Slumdog Millionaire owns 66th Golden Globes
There was little surprise but plenty of self-congratulatory cheer as Danny Boyle’s Slumdog Millionaire walked off with four awards (the most of any movie this year) at the 66th Golden Globes ceremony, including best film drama.
The triumph is likely to be considered confirmation that Slumdog has opened a lead ahead of this year’s Oscars, even though the Globes—the notoriously indulgent glamor parade put on every year by the Hollywood Foreign Press Association—are far from a foolproof barometer of awards sentiment. Even so, the Slumdog triumph seemed to befit the mood of the ceremony, which was light and breezily defiant of the current economic climate.
Other than best film, Slumdog also took home best director, best screenplay and best original score. Though he wasn’t nominated, the film’s young star, Dev Patel, seemed to be on the edge of tears after every award the movie received, and NBC’s dutiful cameras were always there to adore him.
Kate Winslet was the night’s other major success, consummating a long season of buildup with awards for best actress and best supporting actress in Revolutionary Road and The Reader, respectively. Given her exposure this year, Winslet’s dual victory can’t exactly be called a surprise, but there had been questions about which award would ultimately be hers.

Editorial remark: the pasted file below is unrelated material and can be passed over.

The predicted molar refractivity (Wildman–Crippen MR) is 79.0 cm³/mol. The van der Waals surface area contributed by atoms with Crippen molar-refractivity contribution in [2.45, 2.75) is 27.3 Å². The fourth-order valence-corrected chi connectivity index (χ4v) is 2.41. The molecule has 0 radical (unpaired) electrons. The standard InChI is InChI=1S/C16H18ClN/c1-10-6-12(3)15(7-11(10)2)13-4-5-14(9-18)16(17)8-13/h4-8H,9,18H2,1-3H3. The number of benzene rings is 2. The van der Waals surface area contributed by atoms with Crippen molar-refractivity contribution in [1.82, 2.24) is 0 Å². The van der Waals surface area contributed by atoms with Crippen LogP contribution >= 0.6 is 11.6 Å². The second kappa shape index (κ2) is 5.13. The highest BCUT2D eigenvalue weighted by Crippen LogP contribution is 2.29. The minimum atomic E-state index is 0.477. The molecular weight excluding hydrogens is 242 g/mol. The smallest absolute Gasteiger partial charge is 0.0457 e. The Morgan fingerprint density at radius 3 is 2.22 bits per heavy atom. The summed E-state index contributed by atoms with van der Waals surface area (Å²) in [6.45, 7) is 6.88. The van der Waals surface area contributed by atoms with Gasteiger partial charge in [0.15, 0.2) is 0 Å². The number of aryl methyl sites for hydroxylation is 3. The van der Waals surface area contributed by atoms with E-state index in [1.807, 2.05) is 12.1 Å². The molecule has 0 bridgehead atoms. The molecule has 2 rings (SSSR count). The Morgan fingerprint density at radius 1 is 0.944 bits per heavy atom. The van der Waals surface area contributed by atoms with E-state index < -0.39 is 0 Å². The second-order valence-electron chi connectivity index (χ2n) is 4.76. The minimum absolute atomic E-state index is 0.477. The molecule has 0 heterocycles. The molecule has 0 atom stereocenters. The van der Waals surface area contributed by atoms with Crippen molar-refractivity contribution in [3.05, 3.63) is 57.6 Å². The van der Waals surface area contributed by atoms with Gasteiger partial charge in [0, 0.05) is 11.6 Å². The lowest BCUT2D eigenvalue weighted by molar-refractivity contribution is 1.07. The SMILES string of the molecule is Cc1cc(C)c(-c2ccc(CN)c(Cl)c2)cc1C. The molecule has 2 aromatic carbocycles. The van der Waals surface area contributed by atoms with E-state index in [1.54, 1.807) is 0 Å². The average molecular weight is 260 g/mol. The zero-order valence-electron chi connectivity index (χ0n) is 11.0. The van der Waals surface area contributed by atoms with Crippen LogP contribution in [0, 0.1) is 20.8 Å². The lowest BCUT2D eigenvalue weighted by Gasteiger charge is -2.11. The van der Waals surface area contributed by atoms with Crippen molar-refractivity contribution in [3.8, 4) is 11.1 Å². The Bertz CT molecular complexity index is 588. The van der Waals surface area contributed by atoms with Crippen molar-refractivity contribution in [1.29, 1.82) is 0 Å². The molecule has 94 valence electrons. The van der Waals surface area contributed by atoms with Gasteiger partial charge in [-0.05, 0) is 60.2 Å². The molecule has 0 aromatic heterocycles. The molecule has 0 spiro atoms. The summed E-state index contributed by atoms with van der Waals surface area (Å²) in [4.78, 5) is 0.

Among the night’s few (pleasant) surprises included Colin Farrell’s win for best actor in a comedy for In Bruges and Vicki Cristina Bareclona’s win for best comedy film. (Farrell had quite an evening, including a hilariously gauche riff on his well-documented history of drug use.) Less of a surprise were Mickey Rourke’s victory for best actor in a drama and Sally Hawkins’ best comedic actress win for Happy-Go-Lucky, both expected but warmly received with sweet acceptable speeches. WALL-E won best animated film.
In a predictably somber moment, Christopher Nolan accepted the best supporting actor award for Heath Ledger's famous turn as The Joker in The Dark Knight, which was met with a standing ovation.
On the television side of the evening, 30 Rock and Mad Men took top honors for comedy and drama series. (Tracy Morgan, accepting for 30 Rock, had the evening’s most noted acceptance speech, above.) Tina Fey and Alec Baldwin both won top comedy acting awards for their roles on 30 Rock, while HBO had big drama wins for Gabriel Byrne and Anna Paquin, stars of the network’s freshman series In Treatment and True Blood. HBO also cleaned up in the miniseries and supporting actor categories, with wins for John Adams, Paul Giamatti, Laura Linney, Tom Wilkinson and Laura Dern.
Steven Spielberg received the Cecil B. DeMille Award, presented by Martin Scorsese, a reverent honor of the director’s enormous influence.
Catch a full list of the nominees and winners here.
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